The Divine Comedy - Casanova - Review
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critics' view

If a concept album "inspired by the writings of the 18th century Venetian gambler, eroticist, and spy"—as the helpful, BBC-style voiceover of "Theme From Casanova" carefully explains—sounds like an impossibly pretentious undertaking, The Divine Comedy's Casanova does little to disprove this perception. Fortunately, bandleader Neil Hannon's latest effort is so self-consciously pretentious, so carefully overwrought that it actually achieves the peculiar sort of greatness usually reserved for bad movie themes, pre-earnestness Morrissey, and prime Roxy Music. There's a place where the over-the-top and the sublime shake hands, and this album finds that place.

Like his inspiration's love affairs, Hannon's songs are more about the process of love than love itself, creating songs whose seductive scenarios have much more to do with the art of seduction than its fruits. Though Hannon most often adopts a fey, mannered baritone, "Charge" finds him chanelling famous lovemen from Jim Morrison to Prince to Barry White. That and the occasional sample is just about the only nod to contemporary music, however, allowing Casanova to create the atmosphere of a decadent cabaret. Usually, this sort of thing gets old fast, but Hannon pulls it off by never letting his tongue be found in his cheek. Debonair suavity and Euro-jadedness have seldom sounded this ridiculous, or this good.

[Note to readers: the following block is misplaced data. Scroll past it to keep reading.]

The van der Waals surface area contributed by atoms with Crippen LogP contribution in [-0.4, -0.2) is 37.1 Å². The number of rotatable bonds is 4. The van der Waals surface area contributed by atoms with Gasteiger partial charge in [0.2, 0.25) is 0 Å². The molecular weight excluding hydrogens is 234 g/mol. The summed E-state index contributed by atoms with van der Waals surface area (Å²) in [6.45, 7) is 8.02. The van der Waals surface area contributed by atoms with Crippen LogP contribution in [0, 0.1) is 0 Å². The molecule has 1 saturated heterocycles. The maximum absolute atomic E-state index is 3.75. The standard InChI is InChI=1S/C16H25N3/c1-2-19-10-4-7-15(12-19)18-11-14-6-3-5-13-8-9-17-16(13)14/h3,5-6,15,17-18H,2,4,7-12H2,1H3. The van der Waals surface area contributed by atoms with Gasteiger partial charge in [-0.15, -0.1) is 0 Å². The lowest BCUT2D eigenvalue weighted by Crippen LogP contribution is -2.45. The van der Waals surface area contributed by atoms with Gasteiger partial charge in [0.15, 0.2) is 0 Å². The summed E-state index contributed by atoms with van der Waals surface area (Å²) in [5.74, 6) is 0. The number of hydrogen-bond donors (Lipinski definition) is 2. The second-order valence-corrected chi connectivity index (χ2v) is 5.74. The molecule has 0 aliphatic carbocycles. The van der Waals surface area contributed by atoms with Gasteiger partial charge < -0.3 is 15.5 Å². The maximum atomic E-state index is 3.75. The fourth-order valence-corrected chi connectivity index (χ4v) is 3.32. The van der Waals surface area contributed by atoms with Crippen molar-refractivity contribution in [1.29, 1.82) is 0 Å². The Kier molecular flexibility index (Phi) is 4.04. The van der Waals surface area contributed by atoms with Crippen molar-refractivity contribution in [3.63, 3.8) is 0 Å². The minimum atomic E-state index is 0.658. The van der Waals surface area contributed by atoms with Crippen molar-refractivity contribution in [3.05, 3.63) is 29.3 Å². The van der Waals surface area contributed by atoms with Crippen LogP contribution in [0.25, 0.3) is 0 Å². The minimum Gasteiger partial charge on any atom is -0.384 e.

Keith Phipps
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